I’ve long believed there are self-serving delusions involved in hiring “big name” writers to draw students to creative writing programs. Being able to intuit how to write well doesn’t mean you can teach how to write well, and I think most students, especially the graduate school candidates, make their decisions mostly based on who’s decided on them. On Writing, to my estimation, is the best craft book I’ve read. I suspect Stephen King would be a great teacher. It’d certainly be great to tell your friends how he showed up drunk and embarrassed you in workshop. But what if he has no time for your work because of his own. Believe me, friends, there are too many teachers like this. (Not Stephen King; On Writing is truly spectacular.)
In fact, the best creative writing programs are facilitated by teachers who realize the import of making pedagogical decisions. Instead of worrying about a “big name,” students would be better served to investigate the philosophy of the programs they’re considering. It starts with finding answers to two fundamental concerns. Will distinctions be made between literary and genre writing? And—especially if so—will students be allowed or required to produce genre/popular writing? It’s true that most quality programs say yes to the former and no to the latter. The reason should be obvious: writing the literary can only help write in genre should you’ve a hankering later in life, and the opposite isn’t necessarily true. One can see, then, how MFA programs lead so many in their early and mid-twenties—most who, according to all statistical data, will never write much after the institution has finished properly molding them—to poo poo all things not “high-art.”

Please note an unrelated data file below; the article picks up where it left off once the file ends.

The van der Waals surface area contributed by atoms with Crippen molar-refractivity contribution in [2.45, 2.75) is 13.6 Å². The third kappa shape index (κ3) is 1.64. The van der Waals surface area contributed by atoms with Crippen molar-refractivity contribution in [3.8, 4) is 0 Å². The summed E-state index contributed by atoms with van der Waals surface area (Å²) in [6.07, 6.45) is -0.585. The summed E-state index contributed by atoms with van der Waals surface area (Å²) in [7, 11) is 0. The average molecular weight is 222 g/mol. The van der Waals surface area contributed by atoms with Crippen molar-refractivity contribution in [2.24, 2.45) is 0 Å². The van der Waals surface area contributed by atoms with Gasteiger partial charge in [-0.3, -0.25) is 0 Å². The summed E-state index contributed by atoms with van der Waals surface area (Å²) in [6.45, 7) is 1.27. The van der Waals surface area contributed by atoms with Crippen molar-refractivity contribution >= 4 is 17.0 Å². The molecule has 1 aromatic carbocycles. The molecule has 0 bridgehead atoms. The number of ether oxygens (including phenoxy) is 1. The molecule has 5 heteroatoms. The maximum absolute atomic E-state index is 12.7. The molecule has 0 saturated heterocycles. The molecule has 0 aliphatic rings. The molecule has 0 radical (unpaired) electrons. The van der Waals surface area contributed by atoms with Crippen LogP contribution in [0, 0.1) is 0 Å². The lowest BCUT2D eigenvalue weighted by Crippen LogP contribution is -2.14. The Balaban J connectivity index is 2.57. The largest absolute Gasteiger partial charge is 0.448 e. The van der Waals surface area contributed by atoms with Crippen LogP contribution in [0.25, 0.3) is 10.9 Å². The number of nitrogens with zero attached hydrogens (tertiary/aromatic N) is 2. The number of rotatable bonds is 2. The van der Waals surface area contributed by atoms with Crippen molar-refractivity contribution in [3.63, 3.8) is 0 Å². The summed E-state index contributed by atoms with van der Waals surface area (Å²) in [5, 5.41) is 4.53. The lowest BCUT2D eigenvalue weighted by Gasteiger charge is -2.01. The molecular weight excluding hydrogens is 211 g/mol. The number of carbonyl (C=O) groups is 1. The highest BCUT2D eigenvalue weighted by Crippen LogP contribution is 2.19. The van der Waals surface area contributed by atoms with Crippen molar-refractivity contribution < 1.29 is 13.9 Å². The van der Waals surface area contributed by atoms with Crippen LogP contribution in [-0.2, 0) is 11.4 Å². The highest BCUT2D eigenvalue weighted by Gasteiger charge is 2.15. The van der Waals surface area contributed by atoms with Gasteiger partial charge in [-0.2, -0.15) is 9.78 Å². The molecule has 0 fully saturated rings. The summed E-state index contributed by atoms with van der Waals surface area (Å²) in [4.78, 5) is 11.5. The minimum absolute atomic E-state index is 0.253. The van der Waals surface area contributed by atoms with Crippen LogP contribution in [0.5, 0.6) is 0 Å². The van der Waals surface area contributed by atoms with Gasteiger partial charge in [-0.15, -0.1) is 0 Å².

I never really understood how you don’t distinguish between genre and literary. Penning a Jason Bourne flick requires different muscles than a Mario Puzo adaptation. Perhaps it’s the acknowledgement that’s disconcerting. I’ve colleagues who won’t let their students write in genre. Fair enough, I suppose, but some won’t even entertain the notion that anything genre can also be literary. Such always strikes me as a pretension to validates one’s own worth, and I always wonder what one sacrifices when one works so hard to validate one’s own worth. King will tell you he’s written more than his fair share of crap, but there are a number of King titles we’ll read in a hundred years, solitude or not. Shirley Jackson can write literary horror. Anne Rice can pen a sentence so well the sentence itself transcends genre. Can anyone really deny the brilliance of J. two R Tolkien? What fool will try? Sci-fi is full of masters: Octavia Butler, Angela Carter, and Arthur C. Clarke. Can anyone really question the brilliance of the two middle K’s, Philip Dick and Ursula Le Guin? I adore a Michael Chabon mystery. I adore a Larry McMurtry western. I adore Shel Silverstein and Dr. Seuss. Yes: children’s literature can be literary, too.